Urgent Museum Notice

Artist Spotlight: Lola Brooks

Blog Category:  Artist Spotlight

The fifth installment of NMWA’s Women to Watch exhibition series, Heavy Metal, is presented by the museum and participating national and international outreach committees. The exhibition showcases contemporary artists working in metal, including those who create sculpture, jewelry, and conceptual forms. Heavy Metal engages with the fluidity between “fine” art, design, and craft, whose traditional definitions are rooted in gender discrimination.
Heavy Metal—Women to Watch 2018
Artist: Lola Brooks
Nominating committee: Georgia Committee / Consulting curator: Sarah Schleuning, Dallas Museum of Art (formerly of the High Museum of Art)

Lola Brooks with her works in Heavy Metal; Photo: Sarah Baker

Self-adornment through jewelry has a long history. That fascinating history is something that profoundly interests artist Lola Brooks. “I believe in the power of jewelry’s intimate scale and symbiotic reliance on the body, and the fact that its beauty and materiality have always been poisoned by a shameless celebration of wealth, excess, and debaucheries,” says Brooks.
Brooks is known for her large and enigmatic wearable pieces, five of which are featured in Heavy Metal. Each contains some of the artist’s favorite motifs including hearts, roses, ruffles and bows—all classic romantic symbols. However, Brooks’s works contain a subtly edgy and dark quality. Take the dripping tear edged in vermillion coral in the heart of sacredheartknot (2015) or the macabre quality of the dead quails in twointhehand (2015), chained in an endless embrace.
Some of the interesting materials like these taxidermy birds come from Brooks’s interest in collecting everything from vintage accessories, potted meats, and plaid pantsuits. Another work, byebabybunting (2015), features a children’s vintage rabbit fur muff and antique ivory. “I find power in accumulation,” says the artist. ”It is an inextricable piece of who I am in the world. With only a few things, I tuck them away to keep safe…If I am lucky, they will become a hoard.”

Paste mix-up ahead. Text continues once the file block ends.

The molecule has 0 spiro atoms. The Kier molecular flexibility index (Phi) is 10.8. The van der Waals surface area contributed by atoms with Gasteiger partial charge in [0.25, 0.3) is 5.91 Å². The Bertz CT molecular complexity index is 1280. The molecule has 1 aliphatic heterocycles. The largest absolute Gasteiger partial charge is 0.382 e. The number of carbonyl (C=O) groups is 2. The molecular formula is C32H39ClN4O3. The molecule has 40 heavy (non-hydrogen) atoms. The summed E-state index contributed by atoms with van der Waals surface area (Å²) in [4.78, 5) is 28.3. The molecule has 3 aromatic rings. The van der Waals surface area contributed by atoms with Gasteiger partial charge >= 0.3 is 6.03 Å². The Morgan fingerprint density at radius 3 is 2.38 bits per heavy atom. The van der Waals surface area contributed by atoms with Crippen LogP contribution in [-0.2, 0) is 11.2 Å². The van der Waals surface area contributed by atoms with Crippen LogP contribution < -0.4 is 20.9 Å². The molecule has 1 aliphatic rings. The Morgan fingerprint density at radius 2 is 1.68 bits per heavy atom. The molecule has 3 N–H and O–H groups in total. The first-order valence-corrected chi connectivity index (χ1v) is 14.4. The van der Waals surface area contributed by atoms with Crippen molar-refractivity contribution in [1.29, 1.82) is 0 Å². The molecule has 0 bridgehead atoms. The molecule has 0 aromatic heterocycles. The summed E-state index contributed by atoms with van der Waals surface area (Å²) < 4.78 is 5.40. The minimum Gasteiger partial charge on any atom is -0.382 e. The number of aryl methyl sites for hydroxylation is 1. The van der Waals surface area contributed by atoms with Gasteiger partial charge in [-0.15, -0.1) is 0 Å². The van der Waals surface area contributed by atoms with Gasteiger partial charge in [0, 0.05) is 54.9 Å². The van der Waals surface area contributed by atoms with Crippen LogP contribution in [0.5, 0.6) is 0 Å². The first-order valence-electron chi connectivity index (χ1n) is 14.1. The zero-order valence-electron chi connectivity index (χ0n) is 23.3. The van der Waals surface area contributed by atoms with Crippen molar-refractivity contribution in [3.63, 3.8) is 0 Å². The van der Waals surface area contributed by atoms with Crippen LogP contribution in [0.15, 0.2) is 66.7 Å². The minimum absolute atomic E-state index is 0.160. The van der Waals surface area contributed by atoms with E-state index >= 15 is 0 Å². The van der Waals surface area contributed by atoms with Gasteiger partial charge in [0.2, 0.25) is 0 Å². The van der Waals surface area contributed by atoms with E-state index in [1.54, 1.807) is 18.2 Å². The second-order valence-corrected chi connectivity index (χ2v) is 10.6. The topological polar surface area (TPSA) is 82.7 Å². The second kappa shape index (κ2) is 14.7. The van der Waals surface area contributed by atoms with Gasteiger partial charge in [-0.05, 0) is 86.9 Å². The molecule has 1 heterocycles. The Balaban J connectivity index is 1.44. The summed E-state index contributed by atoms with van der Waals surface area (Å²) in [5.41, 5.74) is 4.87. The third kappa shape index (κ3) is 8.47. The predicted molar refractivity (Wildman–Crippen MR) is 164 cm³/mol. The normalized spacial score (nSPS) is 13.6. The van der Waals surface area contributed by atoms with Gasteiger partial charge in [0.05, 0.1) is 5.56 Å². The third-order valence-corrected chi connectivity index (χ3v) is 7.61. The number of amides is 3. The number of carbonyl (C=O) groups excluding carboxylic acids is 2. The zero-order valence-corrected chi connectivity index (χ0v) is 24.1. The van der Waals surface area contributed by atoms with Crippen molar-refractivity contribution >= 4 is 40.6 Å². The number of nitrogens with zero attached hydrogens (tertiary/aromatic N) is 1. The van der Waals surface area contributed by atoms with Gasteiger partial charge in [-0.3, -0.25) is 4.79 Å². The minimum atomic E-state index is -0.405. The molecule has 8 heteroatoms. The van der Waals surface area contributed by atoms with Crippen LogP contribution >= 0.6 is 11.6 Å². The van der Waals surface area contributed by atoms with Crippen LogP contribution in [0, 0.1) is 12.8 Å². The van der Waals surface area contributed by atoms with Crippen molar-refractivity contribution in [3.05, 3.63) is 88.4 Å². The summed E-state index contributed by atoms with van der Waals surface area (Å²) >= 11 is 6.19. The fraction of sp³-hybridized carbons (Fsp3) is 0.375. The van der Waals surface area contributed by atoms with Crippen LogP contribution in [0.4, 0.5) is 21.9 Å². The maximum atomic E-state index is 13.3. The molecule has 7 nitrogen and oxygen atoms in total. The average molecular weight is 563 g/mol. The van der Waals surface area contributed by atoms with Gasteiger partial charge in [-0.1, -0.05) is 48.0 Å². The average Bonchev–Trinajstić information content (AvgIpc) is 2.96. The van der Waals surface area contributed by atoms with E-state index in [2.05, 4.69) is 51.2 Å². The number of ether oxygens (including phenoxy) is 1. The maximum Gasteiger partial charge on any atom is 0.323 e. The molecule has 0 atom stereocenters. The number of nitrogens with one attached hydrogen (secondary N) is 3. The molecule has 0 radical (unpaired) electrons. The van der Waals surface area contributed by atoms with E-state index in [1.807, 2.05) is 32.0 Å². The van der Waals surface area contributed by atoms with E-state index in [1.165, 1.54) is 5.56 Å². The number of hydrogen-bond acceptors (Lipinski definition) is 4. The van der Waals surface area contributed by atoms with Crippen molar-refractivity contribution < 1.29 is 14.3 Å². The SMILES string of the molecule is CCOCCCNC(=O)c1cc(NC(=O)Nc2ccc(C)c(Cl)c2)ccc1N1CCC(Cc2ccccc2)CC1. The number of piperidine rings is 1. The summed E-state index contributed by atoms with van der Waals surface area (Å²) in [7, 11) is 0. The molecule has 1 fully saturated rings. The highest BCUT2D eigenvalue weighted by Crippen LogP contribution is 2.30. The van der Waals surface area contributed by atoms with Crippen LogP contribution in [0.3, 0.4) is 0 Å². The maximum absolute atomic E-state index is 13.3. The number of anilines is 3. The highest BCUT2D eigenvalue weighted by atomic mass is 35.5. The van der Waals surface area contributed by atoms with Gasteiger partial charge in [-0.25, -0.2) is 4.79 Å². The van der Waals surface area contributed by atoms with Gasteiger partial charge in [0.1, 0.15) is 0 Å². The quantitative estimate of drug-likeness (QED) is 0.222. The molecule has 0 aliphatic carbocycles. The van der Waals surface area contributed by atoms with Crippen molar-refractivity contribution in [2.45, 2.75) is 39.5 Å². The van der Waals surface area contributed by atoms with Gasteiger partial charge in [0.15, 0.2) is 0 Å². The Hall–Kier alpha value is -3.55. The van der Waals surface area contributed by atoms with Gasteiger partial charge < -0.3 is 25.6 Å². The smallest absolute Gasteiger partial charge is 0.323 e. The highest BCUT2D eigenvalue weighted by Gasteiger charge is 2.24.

Brooks combines these varied materials with metals and stones of different values including gold, stainless steel, silver, and diamonds, in a way that questions material hierarchy. She often inverts expectations, by using the more precious material such as gold as solder for stainless steel. In a culture that often measures jewelry’s value by the volume of its precious materials, Brooks upends expectations.
Brooks’s intricate works make viewers wonder, and that is precisely the artist’s intent. “I have tossed out the safety of the abstract in favor of the obvious,” says Brooks, “in hopes that people may dig a little deeper into what they think they understand, discovering the mysteries that my arrow is aimed at, buried alive somewhere within that saccharine shell of cliché.”
Visit the museum to see Heavy Metal, on view through September 16, 2018. Hear from more of the featured artists through the online Heavy Metal Audio Guide.

Related Posts

  • Edna Reindel: An Inspiring Artist for an Unprecedented Time

    Posted: May 27, 2020 in Artist Spotlight
    Edna Reindel's "Women at War" paintings express her viewpoint that humans endure—and even thrive— during challenging times when they work communally and pursue equity.
    Painting of a light-skinned woman wearing safety goggles and working with machinery in an industrial warehouse setting. In the background, other light-skinned figures work on airplane parts.
    Blog Category:  Artist Spotlight
  • Xaviera Simmons: “How might our entire history have been different…?”

    Posted: Jan 08, 2020 in Artist Spotlight
    In her writings on racial and social justice, Xaviera Simmons has expressed a desire to understand what it takes to shift political systems. Her art works to shift our notions of race, history, and collective narratives.
    Blog Category:  Artist Spotlight
  • Landscape of Change: Janaina Tschäpe’s “100 Little Deaths”

    Posted: Oct 15, 2019 in Artist Spotlight
    Janaina Tschäpe began her "100 Little Deaths" series in 1996 as an exploration of landscape, transmutation, and death. Each self-portrait depicts the artist sprawled face down in different environments around the world, often with limbs akimbo.
    Blog Category:  Artist Spotlight